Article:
and What to Watch for
That Could Save Lives
By Rachel Simpson
ealth care is at its prime in today’s society, but even with
amazing advances in technology and medicine, a good number
of t e population is walking around leading everyday lives with
underlying conditions. Take for instance, the pregnant woman who
delivers a full-term baby that weighs less than five pounds. After
lab tests, doctors discover she has a genetic blood clotting disorder
referred to as Factor V Leiden, which, most likely restricted blood
flow to the baby – a condition the new mom never knew she had
before pregnancy and may have never known if not for deciding to
have a child.
This concept also rings true for athletes as well. When you are
young, eating a healthy diet, and are in excellent physical condition,
no one thinks they are at risk for life threatening problems and
certainly not for blood clots. After all, none of the common risk
factors including obesity, heart disease and a sedentary lifestyle
are in the picture so why worry? Unfortunately, however, even the
fittest athletes are at risk according to researchers who now realize
that those who are in supreme shape are quite possibly more apt to
develop potentially serious complications from blood clots.
That’s where Dr. Charles Dietzek comes in. A board-certified
vascular surgeon, Dietzek founded the
Vein & Vascular Institute in 2005, with
offices in Voorhees, Sewell and Vineland,
where he and his staff practice a full spec-
trum of comprehensive venous and cos-
metic procedures. He has also taught more
than one thousand physicians in Total Vein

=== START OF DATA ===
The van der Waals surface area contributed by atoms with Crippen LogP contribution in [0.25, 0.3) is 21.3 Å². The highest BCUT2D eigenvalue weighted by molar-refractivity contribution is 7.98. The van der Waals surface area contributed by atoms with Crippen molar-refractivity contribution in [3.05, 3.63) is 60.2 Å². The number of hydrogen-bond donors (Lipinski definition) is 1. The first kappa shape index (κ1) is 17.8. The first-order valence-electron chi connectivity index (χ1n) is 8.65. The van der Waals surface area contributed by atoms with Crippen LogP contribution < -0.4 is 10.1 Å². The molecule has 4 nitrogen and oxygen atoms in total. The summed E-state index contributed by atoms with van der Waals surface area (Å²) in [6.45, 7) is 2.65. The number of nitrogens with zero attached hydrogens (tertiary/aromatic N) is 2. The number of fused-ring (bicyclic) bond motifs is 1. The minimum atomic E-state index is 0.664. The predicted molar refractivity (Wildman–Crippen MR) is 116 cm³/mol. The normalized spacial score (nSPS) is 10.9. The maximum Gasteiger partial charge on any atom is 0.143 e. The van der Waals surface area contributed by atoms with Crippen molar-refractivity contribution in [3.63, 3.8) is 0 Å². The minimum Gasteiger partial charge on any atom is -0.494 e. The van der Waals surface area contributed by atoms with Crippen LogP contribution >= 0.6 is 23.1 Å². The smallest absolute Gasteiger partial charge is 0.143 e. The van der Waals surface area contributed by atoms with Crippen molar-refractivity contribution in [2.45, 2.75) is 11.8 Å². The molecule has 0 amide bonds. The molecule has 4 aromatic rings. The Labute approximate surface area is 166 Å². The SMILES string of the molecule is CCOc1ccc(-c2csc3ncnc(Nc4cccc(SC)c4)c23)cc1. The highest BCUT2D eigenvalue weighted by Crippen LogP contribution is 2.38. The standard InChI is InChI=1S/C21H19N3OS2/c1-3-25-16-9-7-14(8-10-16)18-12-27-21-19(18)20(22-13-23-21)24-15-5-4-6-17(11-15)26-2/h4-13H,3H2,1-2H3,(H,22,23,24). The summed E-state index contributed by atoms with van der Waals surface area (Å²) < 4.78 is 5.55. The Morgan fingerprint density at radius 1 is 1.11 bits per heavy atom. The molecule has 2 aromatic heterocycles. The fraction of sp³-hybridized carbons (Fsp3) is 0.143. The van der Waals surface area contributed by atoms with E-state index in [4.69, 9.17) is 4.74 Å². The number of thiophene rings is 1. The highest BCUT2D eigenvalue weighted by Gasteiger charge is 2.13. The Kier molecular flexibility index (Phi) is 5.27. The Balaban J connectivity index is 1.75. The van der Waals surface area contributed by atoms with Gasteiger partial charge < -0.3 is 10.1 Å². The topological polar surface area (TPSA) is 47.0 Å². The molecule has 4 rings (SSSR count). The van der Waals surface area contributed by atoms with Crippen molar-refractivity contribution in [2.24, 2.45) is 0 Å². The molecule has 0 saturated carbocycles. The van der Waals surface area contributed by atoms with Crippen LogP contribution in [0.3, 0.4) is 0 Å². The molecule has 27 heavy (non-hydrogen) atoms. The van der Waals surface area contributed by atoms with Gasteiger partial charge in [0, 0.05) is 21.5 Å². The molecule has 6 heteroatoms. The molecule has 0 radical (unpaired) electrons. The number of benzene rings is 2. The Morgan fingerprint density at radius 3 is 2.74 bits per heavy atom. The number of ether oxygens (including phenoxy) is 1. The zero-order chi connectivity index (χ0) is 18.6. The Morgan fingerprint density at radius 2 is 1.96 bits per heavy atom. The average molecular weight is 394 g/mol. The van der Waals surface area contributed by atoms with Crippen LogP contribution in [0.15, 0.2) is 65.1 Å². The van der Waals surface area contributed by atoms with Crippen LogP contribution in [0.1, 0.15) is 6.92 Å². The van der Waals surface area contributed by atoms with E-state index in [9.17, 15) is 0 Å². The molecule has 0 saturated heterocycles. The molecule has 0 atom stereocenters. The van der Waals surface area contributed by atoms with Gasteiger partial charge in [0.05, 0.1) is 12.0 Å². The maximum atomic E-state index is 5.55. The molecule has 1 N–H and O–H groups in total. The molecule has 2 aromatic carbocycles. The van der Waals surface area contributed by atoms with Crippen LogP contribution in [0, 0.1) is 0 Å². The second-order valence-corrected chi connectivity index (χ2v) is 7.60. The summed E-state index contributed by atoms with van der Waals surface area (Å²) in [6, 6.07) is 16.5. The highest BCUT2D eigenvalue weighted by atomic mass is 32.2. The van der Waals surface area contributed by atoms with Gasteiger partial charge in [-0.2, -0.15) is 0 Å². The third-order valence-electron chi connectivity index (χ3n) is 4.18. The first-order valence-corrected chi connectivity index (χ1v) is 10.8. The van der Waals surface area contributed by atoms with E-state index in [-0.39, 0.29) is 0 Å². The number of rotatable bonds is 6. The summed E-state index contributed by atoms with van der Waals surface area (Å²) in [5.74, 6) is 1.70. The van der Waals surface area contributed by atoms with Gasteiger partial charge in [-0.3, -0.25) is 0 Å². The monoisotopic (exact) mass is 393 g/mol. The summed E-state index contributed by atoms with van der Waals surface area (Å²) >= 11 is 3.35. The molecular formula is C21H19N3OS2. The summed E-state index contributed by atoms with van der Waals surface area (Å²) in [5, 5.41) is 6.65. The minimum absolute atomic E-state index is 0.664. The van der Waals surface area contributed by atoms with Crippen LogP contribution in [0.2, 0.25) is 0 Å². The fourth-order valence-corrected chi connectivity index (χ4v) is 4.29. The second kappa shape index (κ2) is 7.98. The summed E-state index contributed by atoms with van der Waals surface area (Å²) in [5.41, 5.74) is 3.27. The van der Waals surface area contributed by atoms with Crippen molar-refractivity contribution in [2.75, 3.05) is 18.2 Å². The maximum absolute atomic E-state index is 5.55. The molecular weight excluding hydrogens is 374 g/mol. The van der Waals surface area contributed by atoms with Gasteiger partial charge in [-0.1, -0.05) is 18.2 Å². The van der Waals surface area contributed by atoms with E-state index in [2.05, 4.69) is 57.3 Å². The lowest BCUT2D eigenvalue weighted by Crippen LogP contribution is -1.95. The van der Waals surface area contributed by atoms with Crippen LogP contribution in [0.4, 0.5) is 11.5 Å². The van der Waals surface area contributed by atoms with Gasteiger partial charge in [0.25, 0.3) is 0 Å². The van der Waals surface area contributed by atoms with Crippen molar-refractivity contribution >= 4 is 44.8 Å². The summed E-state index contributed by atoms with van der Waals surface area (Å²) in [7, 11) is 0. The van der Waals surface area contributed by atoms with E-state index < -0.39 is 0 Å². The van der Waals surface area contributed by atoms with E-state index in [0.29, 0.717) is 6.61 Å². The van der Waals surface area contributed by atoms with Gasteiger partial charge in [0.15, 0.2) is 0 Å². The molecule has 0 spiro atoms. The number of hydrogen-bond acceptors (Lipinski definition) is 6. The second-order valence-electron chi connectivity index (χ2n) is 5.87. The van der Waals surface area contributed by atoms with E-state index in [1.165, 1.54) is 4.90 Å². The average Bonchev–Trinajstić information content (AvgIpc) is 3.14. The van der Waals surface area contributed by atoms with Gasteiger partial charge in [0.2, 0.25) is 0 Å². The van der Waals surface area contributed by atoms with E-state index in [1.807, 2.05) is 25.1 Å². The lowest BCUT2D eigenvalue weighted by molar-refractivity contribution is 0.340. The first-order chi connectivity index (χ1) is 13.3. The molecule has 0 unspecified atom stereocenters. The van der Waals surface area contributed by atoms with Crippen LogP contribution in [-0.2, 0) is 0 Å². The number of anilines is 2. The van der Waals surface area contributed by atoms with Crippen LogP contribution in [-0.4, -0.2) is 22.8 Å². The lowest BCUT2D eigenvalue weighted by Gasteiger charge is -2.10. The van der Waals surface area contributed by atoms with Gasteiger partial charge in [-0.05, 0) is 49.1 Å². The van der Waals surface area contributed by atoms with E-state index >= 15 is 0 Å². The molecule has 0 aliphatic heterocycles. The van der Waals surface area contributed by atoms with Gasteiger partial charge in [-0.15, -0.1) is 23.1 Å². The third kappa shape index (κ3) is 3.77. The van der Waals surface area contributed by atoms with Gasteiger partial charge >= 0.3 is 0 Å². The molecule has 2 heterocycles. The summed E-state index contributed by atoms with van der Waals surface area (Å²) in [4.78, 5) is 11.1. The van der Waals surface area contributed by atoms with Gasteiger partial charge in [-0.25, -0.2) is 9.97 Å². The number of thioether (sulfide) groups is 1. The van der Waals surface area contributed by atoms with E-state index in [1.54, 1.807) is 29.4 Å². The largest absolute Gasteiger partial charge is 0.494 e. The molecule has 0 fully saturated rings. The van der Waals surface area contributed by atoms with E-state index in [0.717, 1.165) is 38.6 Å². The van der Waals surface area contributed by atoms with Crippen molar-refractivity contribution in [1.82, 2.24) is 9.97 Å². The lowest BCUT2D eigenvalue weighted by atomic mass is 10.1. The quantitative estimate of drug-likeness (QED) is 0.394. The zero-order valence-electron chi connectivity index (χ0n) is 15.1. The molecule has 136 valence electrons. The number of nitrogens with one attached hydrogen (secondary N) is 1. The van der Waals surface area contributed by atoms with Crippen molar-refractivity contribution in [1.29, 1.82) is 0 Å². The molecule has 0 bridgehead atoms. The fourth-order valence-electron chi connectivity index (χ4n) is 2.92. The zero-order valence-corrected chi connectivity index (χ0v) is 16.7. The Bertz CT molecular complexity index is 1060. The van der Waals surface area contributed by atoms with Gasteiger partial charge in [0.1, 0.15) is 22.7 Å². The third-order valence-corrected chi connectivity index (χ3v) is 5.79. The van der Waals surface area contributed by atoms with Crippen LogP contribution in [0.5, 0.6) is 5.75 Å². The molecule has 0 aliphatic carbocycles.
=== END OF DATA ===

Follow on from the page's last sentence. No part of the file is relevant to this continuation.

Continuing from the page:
Care, a national physician-training course
in the art of vein treatment.
Although Dr. Dietzek now does the
majority of his work related to varicose veins, he continues to treat
his fair share of patients with blood clots, some who are athletes
who suffer from athletic-related venous situations. According to Dr.
Dietzek, anytime someone gets traumatized they are set up for a clot
especially if they are injured and immobile for an extended period of
time. Even for those athletes who are in their prime, a leg cast could
be the cause of a Deep Vein Thrombosis (DVT) or blood clot in a
deep vein of the leg.
DVT is a serious condition because blood clots in the deep veins
can break loose and travel through the bloodstream into the lungs.
The blood clot can then occlude blood vessels, blocking blood flow.
This is called a pulmonary embolism, and in some cases where the
clot is large, it can result in sudden death. According to Dr. Dietzek,
there is not too much that can be done to prevent a sports-related
injury other than taking typical precautions such as wearing protec-
tive gear; however there
are signs and symptoms
to look for that require
medical attention. These
are swelling, pain, redness and firmness in an injured extremity.
The scary part, according to Dietzek, is that you don’t have to
be disabled or unhealthy to suffer from a blood clot. “You can be
perfectly healthy and young and get side-lined. Everyone is at risk
especially in the event that a trauma is sustained.” So what is the
silver lining? Fortunately, clots can be investigated with a simple,
painless ultrasound and typically respond well to treatment with
blood thinners called anti-coagulants. Dr. Dietzek recalls the story
of a female athlete who was casted after suffering from a broken leg.
When the cast was removed, her leg was swollen, painful and there
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32 | PHILLY
The Ins and Outs of Blood Clots
Associated with Athletes
Dr. Charles Dietzek